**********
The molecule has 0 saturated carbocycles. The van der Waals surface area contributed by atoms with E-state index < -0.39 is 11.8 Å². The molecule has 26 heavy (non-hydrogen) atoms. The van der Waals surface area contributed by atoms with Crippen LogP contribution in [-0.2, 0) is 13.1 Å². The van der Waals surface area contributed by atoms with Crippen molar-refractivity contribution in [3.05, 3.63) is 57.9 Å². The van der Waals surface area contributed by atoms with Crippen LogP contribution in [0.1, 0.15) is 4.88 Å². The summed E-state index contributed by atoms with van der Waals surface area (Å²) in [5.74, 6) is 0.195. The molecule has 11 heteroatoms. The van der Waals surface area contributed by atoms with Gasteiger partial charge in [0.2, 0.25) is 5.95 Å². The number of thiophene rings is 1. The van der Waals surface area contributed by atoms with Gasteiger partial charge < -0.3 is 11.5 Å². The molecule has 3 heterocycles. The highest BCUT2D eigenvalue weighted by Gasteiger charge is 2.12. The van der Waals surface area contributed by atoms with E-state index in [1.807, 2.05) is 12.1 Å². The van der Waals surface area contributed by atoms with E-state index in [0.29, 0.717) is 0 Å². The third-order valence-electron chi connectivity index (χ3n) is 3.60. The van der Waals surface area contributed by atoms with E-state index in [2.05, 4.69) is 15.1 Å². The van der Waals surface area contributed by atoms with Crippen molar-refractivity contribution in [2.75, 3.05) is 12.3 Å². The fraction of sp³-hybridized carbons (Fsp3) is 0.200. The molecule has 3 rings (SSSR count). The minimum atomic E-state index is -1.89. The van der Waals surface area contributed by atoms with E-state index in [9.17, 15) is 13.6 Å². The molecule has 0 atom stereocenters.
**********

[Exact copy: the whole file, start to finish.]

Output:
The molecule has 0 saturated carbocycles. The van der Waals surface area contributed by atoms with E-state index < -0.39 is 11.8 Å². The molecule has 26 heavy (non-hydrogen) atoms. The van der Waals surface area contributed by atoms with Crippen LogP contribution in [-0.2, 0) is 13.1 Å². The van der Waals surface area contributed by atoms with Crippen molar-refractivity contribution in [3.05, 3.63) is 57.9 Å². The van der Waals surface area contributed by atoms with Crippen LogP contribution in [0.1, 0.15) is 4.88 Å². The summed E-state index contributed by atoms with van der Waals surface area (Å²) in [5.74, 6) is 0.195. The molecule has 11 heteroatoms. The van der Waals surface area contributed by atoms with Gasteiger partial charge in [0.2, 0.25) is 5.95 Å². The number of thiophene rings is 1. The van der Waals surface area contributed by atoms with Gasteiger partial charge < -0.3 is 11.5 Å². The molecule has 3 heterocycles. The highest BCUT2D eigenvalue weighted by Gasteiger charge is 2.12. The van der Waals surface area contributed by atoms with E-state index in [1.807, 2.05) is 12.1 Å². The van der Waals surface area contributed by atoms with E-state index in [0.29, 0.717) is 0 Å². The third-order valence-electron chi connectivity index (χ3n) is 3.60. The van der Waals surface area contributed by atoms with E-state index in [2.05, 4.69) is 15.1 Å². The van der Waals surface area contributed by atoms with Crippen molar-refractivity contribution in [2.75, 3.05) is 12.3 Å². The fraction of sp³-hybridized carbons (Fsp3) is 0.200. The molecule has 3 rings (SSSR count). The minimum atomic E-state index is -1.89. The van der Waals surface area contributed by atoms with E-state index in [9.17, 15) is 13.6 Å². The molecule has 0 atom stereocenters.